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Archive for December 14th, 2011

Last weekend, I was talking with some patrons about the Heurich Mansion in Washington, DC. Built by Christian Heurich in 1892-1894, it is, according to the Heurich Mansion’s website “one of the most intact Victorian houses in the country, and a Landmark on the National Register of Historic Places.”  Christian Heurich was also a German immigrant and local brewer, which lead to a discussion about a brewery which operated in Harper’s Ferry before prohibition.

James McGraw was a local hardware merchant who lived in a building on the corner of Shenandoah and Market streets, which was the old master armorers’ house. He added 30 rooms.  There was a privy in the SE corner through the first decade of the 1900s.  Several artifacts were recovered from the privy including a porcelain holy water container, a crucifix, glass beads, and a white clay pipe with “home rule” stamped on it. The “home rule” stamp indicates that there were tenants in the building who were Roman Catholic and ethnic Irish.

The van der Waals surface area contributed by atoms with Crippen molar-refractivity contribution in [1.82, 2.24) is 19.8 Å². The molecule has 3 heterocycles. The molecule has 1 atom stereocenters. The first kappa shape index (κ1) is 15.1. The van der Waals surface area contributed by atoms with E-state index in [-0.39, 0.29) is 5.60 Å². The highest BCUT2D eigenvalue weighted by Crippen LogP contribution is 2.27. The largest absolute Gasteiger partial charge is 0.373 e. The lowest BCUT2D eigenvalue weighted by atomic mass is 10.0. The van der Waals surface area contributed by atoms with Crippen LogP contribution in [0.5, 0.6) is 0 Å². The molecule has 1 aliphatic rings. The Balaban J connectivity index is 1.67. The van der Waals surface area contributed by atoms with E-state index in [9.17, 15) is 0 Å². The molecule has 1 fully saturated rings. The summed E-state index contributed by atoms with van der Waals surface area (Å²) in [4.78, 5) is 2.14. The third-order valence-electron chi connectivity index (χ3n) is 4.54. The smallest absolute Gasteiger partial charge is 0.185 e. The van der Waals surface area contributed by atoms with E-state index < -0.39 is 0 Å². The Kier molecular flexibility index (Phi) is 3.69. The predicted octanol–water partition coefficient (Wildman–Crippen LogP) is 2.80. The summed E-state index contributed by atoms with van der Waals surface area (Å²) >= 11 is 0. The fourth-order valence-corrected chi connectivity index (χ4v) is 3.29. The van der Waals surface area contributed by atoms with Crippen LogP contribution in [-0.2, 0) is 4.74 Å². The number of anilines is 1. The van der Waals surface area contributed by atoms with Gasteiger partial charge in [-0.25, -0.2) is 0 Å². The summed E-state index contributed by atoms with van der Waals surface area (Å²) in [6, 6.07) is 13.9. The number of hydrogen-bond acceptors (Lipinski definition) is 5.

After James McGraw’s death in 1893, his son and two daughters opened a large brewery along the Shenandoah River. Several owners operated the brewery until 1914 when prohibition was enacted.  The brewery was converted into a soft drink bottling plant.

See Interdisciplinary Investigations of Domestic Life in Government Block B: Perspectives on Harpers Ferry’s Armory and Commercial District, by Susan E. Winter and Paul A. Shackel, 1993.

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